perception and cognition systems modified the perceived
signal differently within the two separate sensory systems
-then traditional ideas must be wrong. If the medium was
adding its own "voice" to the message -sometimes rendering
the original structure of the message unrecognizable -then
how many problems in human communication were simply the
result of different interpretations of the same message?

Further digital experiments involving the translation of
simple binary patterns into different combinations of graphic
symbols -including variations with line thickness and spacing,
confirmed that these "translations" significantly changed
the way the underlying structure was percieved.

Apparently as revenge for this daring invasion of Plato's
shadowy cave, the tragedy proceeded with the mechanical
precision of an ancient Greek drama. Presumably, I deserved
to be exiled from my newly discovered paradise -having been
trully tempted by the delicious fruits found on the tree
of knowledge .

In the meantime, outside the studio, government cuts in education
were causing financial problems both inside and outside
the university. There were also internal discussions regarding
the value of visual research within a musical institution.

Then the university bureaucrats decided to discarded the
institute entirely. It split off, moved to another town,
lost its university status and several of its previous staff.

For some time I had been hoping to escape from the narrow
-and to me, foreign, musical confines of the institutional
environment. Although extremely grateful for the physical
facilities, they were still conceptually limited by musical
specialization and I had become completely fascinated by
the possible role of translation processes within and between
visual art, music, linguistics, the cognitive process in
general and a thousand and one other different directions.
However, the new and dramatic bureaucratic changes in the
institute's structure resulted in a free fall for me which
perhaps signaled the real start of the exile.

Missing ones colleagues and compatriots may not be so great
a problem -they can often be found elsewhere, and how much
more fascinating it is to mix with strangers from all around
the globe. If we are lucky, then the unfamiliar, and perhaps
in many ways unattractive new landscape is occasionally
transformed into some astounding new magical scene -perhaps
by winter snow, spring flowers or warm summer sun. Compensation
for the missing homeland can often be found be found in
many other interesting ways -depending on the local circumstances.
Even unpalatable food can be circumvented by adventurous
kitchin experiments or by imported foodstuffs. For every
treasured memory there is a potential new experience in
exchange -surely life in exile can't be that bad?

However, I soon discovered, as every exile eventually does,
that once one leaves the safe confines of one's own community,
one's village, perhaps even one's house, maybe even one's
mother -it is never possible to go back to the original
state of innocence we sometimes leave behind so casually.
How many exiles discover that there is no place for them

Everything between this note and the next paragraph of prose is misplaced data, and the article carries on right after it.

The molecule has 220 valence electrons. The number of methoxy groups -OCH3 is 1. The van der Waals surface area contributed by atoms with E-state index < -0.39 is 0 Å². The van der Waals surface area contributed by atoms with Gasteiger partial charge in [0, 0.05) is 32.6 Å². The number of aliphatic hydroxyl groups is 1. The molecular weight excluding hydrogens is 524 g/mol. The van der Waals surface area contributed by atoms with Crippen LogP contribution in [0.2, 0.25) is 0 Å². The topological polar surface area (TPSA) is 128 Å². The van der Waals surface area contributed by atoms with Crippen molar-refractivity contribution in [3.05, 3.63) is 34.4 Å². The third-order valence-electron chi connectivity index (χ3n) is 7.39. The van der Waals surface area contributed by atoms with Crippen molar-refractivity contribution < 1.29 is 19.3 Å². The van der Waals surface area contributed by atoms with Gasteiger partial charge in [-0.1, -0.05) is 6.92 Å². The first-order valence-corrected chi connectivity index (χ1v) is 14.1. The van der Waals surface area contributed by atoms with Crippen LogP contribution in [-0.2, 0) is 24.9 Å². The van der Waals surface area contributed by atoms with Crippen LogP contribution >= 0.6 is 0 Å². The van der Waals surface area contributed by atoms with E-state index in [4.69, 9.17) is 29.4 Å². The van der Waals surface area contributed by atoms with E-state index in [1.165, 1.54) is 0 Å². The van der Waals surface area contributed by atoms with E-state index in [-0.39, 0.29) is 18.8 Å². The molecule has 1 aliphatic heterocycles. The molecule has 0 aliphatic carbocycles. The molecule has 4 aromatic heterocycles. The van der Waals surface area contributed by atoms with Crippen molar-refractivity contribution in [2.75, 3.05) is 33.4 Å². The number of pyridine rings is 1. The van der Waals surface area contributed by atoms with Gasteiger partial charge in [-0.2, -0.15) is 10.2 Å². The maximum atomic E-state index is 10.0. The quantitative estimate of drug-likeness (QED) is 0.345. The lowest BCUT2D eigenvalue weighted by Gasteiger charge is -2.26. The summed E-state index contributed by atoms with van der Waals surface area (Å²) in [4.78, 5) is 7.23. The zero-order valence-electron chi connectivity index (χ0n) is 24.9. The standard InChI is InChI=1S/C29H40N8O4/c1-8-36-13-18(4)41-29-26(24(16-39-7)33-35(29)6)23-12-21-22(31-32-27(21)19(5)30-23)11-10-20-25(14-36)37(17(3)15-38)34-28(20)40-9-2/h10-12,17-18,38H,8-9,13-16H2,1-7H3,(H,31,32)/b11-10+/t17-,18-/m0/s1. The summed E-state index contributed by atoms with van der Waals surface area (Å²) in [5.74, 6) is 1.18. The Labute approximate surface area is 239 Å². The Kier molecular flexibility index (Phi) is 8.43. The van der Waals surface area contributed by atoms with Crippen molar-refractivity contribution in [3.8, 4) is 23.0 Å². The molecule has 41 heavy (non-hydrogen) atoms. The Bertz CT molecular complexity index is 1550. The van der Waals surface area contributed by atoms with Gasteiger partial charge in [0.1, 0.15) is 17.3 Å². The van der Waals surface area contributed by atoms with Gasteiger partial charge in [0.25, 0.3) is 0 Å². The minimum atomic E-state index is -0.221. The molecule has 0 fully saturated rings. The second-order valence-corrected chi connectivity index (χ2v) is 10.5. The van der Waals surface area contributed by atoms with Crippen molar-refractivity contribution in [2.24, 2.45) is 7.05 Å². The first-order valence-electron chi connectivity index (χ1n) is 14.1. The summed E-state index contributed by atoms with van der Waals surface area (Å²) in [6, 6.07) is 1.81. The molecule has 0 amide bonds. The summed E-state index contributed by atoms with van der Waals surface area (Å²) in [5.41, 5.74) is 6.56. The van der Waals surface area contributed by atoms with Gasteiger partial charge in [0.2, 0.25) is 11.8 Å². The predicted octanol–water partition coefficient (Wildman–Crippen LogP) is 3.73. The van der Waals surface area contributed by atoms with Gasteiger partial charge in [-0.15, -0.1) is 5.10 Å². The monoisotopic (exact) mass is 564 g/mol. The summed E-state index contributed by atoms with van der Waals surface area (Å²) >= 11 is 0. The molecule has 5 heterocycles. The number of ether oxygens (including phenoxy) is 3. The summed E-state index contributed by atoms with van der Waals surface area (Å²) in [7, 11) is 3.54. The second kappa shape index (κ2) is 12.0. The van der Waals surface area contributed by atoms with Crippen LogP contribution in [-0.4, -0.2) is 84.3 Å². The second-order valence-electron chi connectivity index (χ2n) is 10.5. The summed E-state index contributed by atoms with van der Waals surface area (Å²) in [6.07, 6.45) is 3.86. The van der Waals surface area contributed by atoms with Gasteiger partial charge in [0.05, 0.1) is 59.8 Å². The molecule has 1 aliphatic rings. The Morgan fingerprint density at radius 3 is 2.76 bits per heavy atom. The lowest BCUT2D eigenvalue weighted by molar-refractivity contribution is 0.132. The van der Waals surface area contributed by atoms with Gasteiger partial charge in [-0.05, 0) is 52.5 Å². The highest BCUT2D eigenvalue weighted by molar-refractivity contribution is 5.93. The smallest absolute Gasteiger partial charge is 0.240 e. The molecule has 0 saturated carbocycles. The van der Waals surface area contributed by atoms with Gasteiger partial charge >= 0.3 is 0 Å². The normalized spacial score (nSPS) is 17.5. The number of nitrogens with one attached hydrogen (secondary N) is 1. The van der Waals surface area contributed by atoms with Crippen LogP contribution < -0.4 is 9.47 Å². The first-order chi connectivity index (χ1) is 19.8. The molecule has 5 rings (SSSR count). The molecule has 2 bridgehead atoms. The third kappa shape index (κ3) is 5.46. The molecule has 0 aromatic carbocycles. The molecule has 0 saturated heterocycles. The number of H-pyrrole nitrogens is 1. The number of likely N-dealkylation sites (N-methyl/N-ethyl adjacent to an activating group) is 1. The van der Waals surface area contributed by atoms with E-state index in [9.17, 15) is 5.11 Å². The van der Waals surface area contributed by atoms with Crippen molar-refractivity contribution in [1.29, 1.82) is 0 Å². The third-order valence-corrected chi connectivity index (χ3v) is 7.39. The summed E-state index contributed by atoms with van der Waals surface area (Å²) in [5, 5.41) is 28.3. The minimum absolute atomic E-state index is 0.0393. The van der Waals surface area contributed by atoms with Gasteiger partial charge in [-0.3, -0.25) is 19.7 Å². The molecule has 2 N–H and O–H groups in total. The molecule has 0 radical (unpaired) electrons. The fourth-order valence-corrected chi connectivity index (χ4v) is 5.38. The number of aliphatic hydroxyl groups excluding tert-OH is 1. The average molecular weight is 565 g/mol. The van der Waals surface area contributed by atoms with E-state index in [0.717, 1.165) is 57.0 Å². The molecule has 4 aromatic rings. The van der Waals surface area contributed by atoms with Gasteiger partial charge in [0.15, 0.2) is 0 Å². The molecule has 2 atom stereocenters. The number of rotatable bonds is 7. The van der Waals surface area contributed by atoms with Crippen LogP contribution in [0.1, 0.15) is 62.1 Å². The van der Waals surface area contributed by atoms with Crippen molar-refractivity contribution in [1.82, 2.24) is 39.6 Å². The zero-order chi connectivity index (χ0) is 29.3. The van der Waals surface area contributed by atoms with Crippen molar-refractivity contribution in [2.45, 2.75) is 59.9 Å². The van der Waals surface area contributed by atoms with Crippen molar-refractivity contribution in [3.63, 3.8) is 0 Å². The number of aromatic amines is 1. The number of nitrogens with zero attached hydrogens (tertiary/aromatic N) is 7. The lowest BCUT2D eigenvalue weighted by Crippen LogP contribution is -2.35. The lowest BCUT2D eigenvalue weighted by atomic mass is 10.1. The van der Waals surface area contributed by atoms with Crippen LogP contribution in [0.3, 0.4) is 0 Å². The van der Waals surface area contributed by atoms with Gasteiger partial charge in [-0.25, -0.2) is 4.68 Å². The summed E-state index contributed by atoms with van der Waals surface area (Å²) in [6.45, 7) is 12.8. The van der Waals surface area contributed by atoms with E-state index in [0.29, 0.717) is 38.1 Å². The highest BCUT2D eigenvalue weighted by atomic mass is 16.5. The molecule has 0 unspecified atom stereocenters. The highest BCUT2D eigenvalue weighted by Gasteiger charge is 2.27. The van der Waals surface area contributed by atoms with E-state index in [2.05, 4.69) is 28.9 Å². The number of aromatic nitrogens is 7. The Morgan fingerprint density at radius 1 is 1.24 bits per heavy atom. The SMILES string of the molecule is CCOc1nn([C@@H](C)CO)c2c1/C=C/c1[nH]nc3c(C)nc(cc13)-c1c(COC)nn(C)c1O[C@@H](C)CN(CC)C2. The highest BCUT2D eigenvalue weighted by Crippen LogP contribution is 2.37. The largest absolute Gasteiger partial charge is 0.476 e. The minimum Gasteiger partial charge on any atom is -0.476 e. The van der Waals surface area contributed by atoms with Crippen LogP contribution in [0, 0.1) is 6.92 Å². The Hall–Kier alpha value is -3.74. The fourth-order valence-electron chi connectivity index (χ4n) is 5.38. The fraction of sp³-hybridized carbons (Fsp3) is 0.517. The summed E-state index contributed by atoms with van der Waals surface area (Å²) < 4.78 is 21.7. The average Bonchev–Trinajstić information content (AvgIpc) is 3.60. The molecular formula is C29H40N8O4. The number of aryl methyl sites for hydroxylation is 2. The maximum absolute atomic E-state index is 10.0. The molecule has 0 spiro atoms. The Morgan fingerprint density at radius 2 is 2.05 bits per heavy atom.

where they have arrived and no place for them to go back
to? We realize then, too late, that we have become disembodied
souls, belonging neither here nor there. Floating between
heaven and hell and lost for ever. We may accept or reject
our exile -but it is extremely difficult to ignore it. For
even though we try to become part of the new environment,
we still retain part of the old environment within us. We
are forced to admit again and again that we are formed by
our past by forces equally as powerfull as those by which
we attempt to give form to our future.

Despite the modern mythologies of universal consumer freedom,
of multi-cultural infusions and of universal brotherhoods
-there are often hidden taboos lurking in the shadows, silently
waiting for a chance to strike the unsuspecting victim.

As 1984 slowly dawned upon a world waiting with baited breath
to see if Orwell's profetic text would prove true, the forces
of greedy commercialism were also gathering -impatiently
drooling from an insatiable hunger to convert the potential
power and youthful energy of the freshly born micro-chip
into unimaginably large sums of money.

In order to shelter simple-minded consumers around the world
from the confusing internal complexity of the electronic
wizard, we were offered the Mac. A wonderful machine which
could make all our dreams come true. A trully magical genie
which only needed the wave of a single hand to command it
to solve all our problems and realise all our dreams. Suddenly
the world's living rooms were filled with prancing logo's
tumbling forth from ubiquitous tv screens in a frantic attempt
to seduce us into buying some dynamic new product or watch
some supposedly irresistable new television show.

As the productive factories rushed away from the industrialized
world in an unseemly haste to colonize other, less expensive,
worlds beyond the horizon -the entire universe magically
exploded into a digital playground -with instant solutions
for every task that one could imagine now available in all
the local shops.

Computers became fun. Computers became revolutionary tools
for global gratification. Computers were liberating, computers
were fast and easy -so long as one followed the rules, didn't
rock the boat and remained passively gratefull for all the
shiny new things the commercial companies said you deserved.

Assuming of course that you managed, somehow, to obtain the
sums of money required for the entrance fee to this brave
new world.

In these exciting circumstances, I suppose one could easily
forget to ask who was going to develop all the new programmes
required to drive this global consumer boom -and where was
it all leading to?

The initial expansion was easy, many artists and musicians
had worked in almost total obscurity for several years to
develop ideas, with or without computers, which could easily
be adopted and adapted. The principles of sound synthesis,
of animation and collage had been worked out over the years
-often by forgotten avant-guard experimenters in various
locations around the world. Visual perspective was perhaps